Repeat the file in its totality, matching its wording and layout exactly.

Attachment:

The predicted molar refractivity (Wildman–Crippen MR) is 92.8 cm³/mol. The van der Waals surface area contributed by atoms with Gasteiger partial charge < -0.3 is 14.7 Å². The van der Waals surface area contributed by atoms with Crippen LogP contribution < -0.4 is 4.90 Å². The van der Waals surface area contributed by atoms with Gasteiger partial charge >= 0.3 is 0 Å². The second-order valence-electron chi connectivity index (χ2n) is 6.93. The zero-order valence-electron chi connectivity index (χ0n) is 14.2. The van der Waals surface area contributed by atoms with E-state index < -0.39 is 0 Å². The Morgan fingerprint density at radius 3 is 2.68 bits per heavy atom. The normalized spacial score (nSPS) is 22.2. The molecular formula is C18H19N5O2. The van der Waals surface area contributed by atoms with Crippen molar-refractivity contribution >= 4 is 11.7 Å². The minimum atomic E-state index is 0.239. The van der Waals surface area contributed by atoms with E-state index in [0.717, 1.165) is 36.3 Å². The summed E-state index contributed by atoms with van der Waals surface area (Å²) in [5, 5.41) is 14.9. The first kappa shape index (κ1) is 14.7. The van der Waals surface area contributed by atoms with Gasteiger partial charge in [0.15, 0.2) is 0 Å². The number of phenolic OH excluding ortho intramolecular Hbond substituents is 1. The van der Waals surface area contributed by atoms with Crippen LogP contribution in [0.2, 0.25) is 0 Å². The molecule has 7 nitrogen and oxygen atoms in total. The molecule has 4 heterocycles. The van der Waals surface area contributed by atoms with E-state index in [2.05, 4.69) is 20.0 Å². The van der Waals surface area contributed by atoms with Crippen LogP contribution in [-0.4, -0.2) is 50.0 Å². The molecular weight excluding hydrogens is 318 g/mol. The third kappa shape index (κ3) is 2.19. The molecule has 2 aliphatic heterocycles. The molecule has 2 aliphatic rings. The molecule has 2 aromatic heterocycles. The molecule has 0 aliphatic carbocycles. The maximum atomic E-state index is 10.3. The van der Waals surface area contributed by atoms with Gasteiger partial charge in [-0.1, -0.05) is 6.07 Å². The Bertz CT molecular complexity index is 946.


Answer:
The predicted molar refractivity (Wildman–Crippen MR) is 92.8 cm³/mol. The van der Waals surface area contributed by atoms with Gasteiger partial charge < -0.3 is 14.7 Å². The van der Waals surface area contributed by atoms with Crippen LogP contribution < -0.4 is 4.90 Å². The van der Waals surface area contributed by atoms with Gasteiger partial charge >= 0.3 is 0 Å². The second-order valence-electron chi connectivity index (χ2n) is 6.93. The zero-order valence-electron chi connectivity index (χ0n) is 14.2. The van der Waals surface area contributed by atoms with E-state index < -0.39 is 0 Å². The Morgan fingerprint density at radius 3 is 2.68 bits per heavy atom. The normalized spacial score (nSPS) is 22.2. The molecular formula is C18H19N5O2. The van der Waals surface area contributed by atoms with Crippen molar-refractivity contribution >= 4 is 11.7 Å². The minimum atomic E-state index is 0.239. The van der Waals surface area contributed by atoms with E-state index in [0.717, 1.165) is 36.3 Å². The summed E-state index contributed by atoms with van der Waals surface area (Å²) in [5, 5.41) is 14.9. The first kappa shape index (κ1) is 14.7. The van der Waals surface area contributed by atoms with Gasteiger partial charge in [0.15, 0.2) is 0 Å². The number of phenolic OH excluding ortho intramolecular Hbond substituents is 1. The van der Waals surface area contributed by atoms with Crippen LogP contribution in [0.2, 0.25) is 0 Å². The molecule has 7 nitrogen and oxygen atoms in total. The molecule has 4 heterocycles. The van der Waals surface area contributed by atoms with E-state index in [2.05, 4.69) is 20.0 Å². The van der Waals surface area contributed by atoms with Crippen LogP contribution in [-0.4, -0.2) is 50.0 Å². The molecular weight excluding hydrogens is 318 g/mol. The third kappa shape index (κ3) is 2.19. The molecule has 2 aliphatic heterocycles. The molecule has 2 aliphatic rings. The molecule has 2 aromatic heterocycles. The molecule has 0 aliphatic carbocycles. The maximum atomic E-state index is 10.3. The van der Waals surface area contributed by atoms with Gasteiger partial charge in [-0.1, -0.05) is 6.07 Å². The Bertz CT molecular complexity index is 946.